This persists occasionally even today. The movie Fargo claims in the opening to be based on true events, though in the interview the directors admit it's entirely made up. I found it a real breath of fresh air the first time I heard a storyteller begin by saying "What I am about to tell you are lies."

    I think that sometimes these sorts of exam answers are given by students who know perfectly well they are being silly. I've done that myself. Don't know the answer? Make up a funny one. Since I've done that, I'm sure others have as well. If I can't get official credit for knowing the answer, maybe I can get a bit of under-the-table credit for giving the teacher a laugh.
    What you say might be true of one or two of them (from the older students), and another one or two might have been embellished for the story, but most of them are conceivably genuine. It may be difficult to relate if you've been a super smart student as long as you can remember. I had average grades through my primary years, and especially after reading my 1st and 2nd grade journals as an adult, I can easily imagine myself writing something like that. I have also heard many anecdotes from K-12 teachers that sound very similar.

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    Retired TurnaboutVox's Avatar
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    The sun never set on the British Empire because the British Empire is in the East and the sun sets in the West.
    Impeccable logic, from a certain standpoint

    Queen Victoria['s]... death was the final event which ended her reign.
    Indubitably so!

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    Senior Member pianississimo's Avatar
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    Socrates died from an overdose of wedlock.
    Probably my favourite bit. It's all hilarious!!
    I wonder if many of them are suffering from Microsoft or Google spelling corrections? The student spells the word wrong, the word processor suggests a correction and the student thinks it looks close enough. So you get a piece which is spelled perfectly but utter dribble!

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    Member spokanedaniel's Avatar
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    Quote Originally Posted by pianississimo View Post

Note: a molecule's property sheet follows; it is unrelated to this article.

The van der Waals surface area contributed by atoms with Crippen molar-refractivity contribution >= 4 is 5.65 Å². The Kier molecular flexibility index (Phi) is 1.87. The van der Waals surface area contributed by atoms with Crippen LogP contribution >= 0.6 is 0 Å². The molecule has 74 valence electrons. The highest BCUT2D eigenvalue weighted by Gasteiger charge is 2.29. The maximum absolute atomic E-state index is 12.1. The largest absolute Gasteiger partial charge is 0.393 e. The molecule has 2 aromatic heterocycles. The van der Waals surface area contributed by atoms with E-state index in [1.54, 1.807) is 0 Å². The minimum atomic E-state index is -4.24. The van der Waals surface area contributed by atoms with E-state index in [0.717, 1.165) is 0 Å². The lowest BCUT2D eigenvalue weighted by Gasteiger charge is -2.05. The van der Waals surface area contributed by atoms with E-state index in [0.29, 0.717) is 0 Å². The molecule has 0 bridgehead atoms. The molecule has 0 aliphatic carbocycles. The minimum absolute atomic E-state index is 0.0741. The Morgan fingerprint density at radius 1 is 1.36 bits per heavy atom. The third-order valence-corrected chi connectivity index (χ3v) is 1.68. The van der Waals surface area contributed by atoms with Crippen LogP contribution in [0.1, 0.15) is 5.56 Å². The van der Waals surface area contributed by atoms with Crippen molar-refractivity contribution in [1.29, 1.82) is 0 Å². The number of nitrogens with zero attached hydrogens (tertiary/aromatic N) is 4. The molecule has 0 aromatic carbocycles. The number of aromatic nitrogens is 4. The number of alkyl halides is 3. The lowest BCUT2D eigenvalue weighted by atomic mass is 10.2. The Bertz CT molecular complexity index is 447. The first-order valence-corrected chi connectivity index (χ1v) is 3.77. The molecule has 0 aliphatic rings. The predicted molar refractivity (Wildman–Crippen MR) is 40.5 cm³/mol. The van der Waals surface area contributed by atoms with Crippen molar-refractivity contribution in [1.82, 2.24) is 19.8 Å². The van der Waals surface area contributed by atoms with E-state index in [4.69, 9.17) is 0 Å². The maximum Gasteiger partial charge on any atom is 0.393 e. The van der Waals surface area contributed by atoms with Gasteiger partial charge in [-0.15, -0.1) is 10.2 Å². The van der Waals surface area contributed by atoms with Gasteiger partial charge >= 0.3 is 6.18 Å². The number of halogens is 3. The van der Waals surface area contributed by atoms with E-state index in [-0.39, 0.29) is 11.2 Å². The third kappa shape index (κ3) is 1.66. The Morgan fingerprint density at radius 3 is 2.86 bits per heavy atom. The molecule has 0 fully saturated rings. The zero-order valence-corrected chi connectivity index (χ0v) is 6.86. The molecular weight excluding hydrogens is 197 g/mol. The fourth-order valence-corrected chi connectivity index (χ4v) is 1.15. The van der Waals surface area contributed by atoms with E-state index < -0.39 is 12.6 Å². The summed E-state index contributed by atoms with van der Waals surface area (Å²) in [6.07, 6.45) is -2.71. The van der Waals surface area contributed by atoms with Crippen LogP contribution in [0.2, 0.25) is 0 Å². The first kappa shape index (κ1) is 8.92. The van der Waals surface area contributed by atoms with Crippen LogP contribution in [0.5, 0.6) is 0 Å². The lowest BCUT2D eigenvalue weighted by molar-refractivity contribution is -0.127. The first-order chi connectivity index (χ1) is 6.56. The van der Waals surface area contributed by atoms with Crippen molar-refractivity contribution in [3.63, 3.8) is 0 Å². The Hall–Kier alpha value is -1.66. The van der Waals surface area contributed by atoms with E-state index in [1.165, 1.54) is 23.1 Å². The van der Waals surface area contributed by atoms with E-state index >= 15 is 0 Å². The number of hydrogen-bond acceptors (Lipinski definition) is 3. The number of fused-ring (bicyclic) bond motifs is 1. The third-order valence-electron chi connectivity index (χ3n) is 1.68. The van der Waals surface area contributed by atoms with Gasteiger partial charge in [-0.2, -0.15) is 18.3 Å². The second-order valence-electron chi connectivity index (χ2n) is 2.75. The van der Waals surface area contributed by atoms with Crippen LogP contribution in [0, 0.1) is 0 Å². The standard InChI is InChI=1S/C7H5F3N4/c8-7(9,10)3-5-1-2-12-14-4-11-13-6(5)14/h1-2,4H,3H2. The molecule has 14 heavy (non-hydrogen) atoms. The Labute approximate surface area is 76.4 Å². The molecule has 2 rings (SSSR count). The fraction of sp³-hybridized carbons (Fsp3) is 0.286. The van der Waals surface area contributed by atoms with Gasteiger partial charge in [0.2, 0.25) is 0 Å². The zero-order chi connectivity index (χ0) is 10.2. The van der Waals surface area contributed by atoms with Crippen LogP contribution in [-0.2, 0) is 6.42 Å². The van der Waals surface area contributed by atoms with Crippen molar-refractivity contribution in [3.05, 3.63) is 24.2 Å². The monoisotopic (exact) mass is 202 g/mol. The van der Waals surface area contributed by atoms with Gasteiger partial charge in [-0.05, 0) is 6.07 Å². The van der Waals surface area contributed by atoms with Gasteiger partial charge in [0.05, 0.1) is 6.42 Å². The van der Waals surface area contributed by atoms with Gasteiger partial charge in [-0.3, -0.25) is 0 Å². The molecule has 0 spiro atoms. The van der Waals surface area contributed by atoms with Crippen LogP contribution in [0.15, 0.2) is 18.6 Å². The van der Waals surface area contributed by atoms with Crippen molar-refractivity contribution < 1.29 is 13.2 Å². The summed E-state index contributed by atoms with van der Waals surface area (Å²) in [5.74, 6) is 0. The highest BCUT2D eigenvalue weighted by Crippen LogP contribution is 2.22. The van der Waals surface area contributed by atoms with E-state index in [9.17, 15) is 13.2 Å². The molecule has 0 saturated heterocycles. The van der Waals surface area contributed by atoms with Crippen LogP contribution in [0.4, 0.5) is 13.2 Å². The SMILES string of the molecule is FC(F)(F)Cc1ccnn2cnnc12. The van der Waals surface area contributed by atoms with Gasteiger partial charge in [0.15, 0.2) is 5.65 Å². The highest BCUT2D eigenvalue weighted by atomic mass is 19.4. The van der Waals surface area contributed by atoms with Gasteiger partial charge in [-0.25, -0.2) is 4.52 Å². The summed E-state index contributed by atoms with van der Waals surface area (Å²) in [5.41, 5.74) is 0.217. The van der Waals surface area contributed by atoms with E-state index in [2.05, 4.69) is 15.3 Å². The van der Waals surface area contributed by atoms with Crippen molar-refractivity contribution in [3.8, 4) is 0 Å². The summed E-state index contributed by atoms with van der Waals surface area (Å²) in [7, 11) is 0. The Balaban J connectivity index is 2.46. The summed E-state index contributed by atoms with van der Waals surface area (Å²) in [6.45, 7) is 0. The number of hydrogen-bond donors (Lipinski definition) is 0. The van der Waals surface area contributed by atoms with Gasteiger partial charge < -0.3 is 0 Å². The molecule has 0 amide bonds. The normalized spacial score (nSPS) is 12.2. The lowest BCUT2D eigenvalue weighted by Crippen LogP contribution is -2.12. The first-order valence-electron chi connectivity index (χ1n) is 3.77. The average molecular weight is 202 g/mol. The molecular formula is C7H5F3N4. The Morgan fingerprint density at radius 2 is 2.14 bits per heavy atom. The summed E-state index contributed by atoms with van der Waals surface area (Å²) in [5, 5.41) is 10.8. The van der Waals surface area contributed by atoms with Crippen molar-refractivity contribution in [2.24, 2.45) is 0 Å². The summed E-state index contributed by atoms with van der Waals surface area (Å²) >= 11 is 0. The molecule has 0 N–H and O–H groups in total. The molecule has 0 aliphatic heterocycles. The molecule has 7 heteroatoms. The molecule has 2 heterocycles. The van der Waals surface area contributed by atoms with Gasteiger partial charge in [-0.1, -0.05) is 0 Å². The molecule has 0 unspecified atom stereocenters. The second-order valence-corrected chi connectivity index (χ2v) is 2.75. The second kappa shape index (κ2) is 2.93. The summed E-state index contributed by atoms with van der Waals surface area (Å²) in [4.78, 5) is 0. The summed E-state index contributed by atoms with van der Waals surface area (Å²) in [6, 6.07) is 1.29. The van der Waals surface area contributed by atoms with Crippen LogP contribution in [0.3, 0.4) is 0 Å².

I wonder if many of them are suffering from Microsoft or Google spelling corrections? The student spells the word wrong, the word processor suggests a correction and the student thinks it looks close enough. So you get a piece which is spelled perfectly but utter dribble!
    You don't really need a spelling corrector to obtain utter drivel from the internet. But you do make a good point.

    A lot of the "exam answers" sound like the sort of misunderstandings that small children often have. But these are supposed to be exam answers, not very little kids' confusions about similar-sounding words.

    The bits are fun. I just don't think it's necessary to claim they are genuine exam answers.

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    Senior Member Giordano's Avatar
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    Quote Originally Posted by pianississimo View Post
    [Re: student bloopers]
    I wonder if many of them are suffering from Microsoft or Google spelling corrections? The student spells the word wrong, the word processor suggests a correction and the student thinks it looks close enough. So you get a piece which is spelled perfectly but utter dribble!
    I read the book more than three decades ago. All the bloopers were collected before the age of personal computers.

    Last edited by Giordano; Feb-25-2015 at 23:02.

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    Retired TurnaboutVox's Avatar
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    An English teacher in Japan asked their students to answer the question “What would you do if you were shipwrecked on an island?” One student’s answer was so deep and existential, it read like poetry.

    "Shipwreck"

    'We will enjoy swimming, because it’s fun to swim.
    We will do my homework, because it’s fun to do homework..
    We will play soccer, because it’s fun to play soccer.
    We will wait for death, because we can’t do anything'.

    Well, if that doesn’t just put a chill in your bones!
    -from "RocketNews24": Bringing you yesterday's news from Japan and Asia, today.

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    In middle school, I guessed that the killing of people in a certain area was called "circumcide".

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    Retired TurnaboutVox's Avatar
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    Originally posted by CBD

    In middle school, I guessed that the killing of people in a certain area was called "circumcide".

    I'm guessing your teacher's response was quite snippy...